Religion reporter looks for Bible in public life

CHICAGO (RNS) — Kenneth A. Briggs has been on the “Godbeat” for years, as a religion reporter for Newsday, as religion editor at The New York Times and now as a contributor to the National Catholic Reporter.

In that time, the lifelong Methodist has seen the Bible “become a museum exhibit, hallowed as a treasure but enigmatic and untouched,” he writes in his book The Invisible Bestseller: Searching for the Bible in America.

And so Briggs set out on a two-year, cross-country journey to investigate the Bible’s disappearance from public life and see where he could find it still. He’s documented that journey in The Invisible Bestseller, released this month by Wm. B. Eerdmans Publishing Co.

Along the way, he met a homiletics professor who encouraged her students to explore the text by exchanging roles with the characters in biblical accounts, and he came across professors at evangelical colleges surprised by how little their incoming students knew about the Bible. He attended a meeting of Bible promoters in Orlando, Fla., worried nobody was reading their tomes; the academic Society of Biblical Literature convention in Chicago; and a traditional Presbyterian church in Pennsylvania. He was deeply moved by his visit to a federal prison in upstate New York, where, he said, the inmates knew the Bible better than he did.

Briggs spoke with Religion News Service about what he learned. The interview has been edited for length and clarity.

Q: When you say the Bible is disappearing from public life, what do you mean?

A: Well, people aren’t reading it very much, and it just doesn’t show up in — as they love to say — public discourse. It doesn’t really make many appearances, and it is not in the public consciousness. The Bible is kind of off the public grid in a way I’ve never experienced before.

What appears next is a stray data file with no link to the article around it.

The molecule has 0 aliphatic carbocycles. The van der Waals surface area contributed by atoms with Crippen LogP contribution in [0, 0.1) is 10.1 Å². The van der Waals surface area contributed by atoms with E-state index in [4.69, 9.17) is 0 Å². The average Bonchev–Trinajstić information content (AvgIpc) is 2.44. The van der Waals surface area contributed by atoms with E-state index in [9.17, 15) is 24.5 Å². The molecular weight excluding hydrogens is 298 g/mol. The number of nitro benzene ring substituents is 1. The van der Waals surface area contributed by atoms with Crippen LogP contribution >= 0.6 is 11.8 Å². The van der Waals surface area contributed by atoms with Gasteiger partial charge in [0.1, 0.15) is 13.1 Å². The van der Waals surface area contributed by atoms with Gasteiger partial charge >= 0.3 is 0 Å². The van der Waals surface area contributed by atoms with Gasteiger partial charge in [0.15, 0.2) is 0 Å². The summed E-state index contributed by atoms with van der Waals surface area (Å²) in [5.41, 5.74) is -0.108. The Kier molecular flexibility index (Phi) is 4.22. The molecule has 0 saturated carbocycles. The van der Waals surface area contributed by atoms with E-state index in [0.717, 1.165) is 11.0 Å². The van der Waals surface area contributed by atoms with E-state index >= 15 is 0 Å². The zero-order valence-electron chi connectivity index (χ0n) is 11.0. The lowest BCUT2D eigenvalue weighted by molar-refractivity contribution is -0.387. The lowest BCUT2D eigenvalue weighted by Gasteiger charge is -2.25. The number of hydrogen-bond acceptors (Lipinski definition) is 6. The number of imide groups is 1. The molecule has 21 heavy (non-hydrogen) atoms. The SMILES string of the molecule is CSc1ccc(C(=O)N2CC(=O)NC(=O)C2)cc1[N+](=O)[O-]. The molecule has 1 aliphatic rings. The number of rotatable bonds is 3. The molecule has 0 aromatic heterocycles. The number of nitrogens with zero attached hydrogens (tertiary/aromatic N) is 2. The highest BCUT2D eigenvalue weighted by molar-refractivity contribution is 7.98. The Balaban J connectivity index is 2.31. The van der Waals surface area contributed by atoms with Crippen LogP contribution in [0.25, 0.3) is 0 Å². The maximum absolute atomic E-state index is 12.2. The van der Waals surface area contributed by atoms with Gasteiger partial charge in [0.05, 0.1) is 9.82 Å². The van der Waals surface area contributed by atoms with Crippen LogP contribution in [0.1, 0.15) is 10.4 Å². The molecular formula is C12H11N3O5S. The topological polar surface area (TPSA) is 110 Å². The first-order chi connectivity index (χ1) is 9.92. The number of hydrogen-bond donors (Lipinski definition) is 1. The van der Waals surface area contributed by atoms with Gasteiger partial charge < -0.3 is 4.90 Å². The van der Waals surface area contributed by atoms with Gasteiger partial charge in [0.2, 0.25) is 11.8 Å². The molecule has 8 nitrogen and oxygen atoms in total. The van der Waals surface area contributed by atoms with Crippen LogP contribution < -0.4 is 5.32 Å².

Q: In all your travels and all the different places you went looking for the Bible, was there any place where you were expecting to see the Bible where it wasn’t?

A: In the mega-type churches — the churches that were really heavily loaded with the visual and the audio and the rest of the electronic stuff, the music — I was really stunned by what I saw as that alternative version of Christianity being delivered through those means. I didn’t consider it biblical in the fullest sense. I thought it was highly stylized — the versions of Jesus, who Jesus was, being filtered through these videos — and, in some way, I found almost shocking in how they seemed to vary from the much fuller picture that exists in the New Testament. So I was surprised by that.

Q: Where were you most surprised to find the Bible?

A: I don’t know if there were any major surprises, but I would find within the groups of people that I would be with that there were some people who took an approach to it that was quite — I hate to use the word “serious,” but they were quite engaged with it. They really wanted to know what it was. That was the more surprising thing. A lot of Bible study is just kind of either rote learning or what they used to call the “banking system of education,” where the banker hands out stuff and everybody takes it and leaves.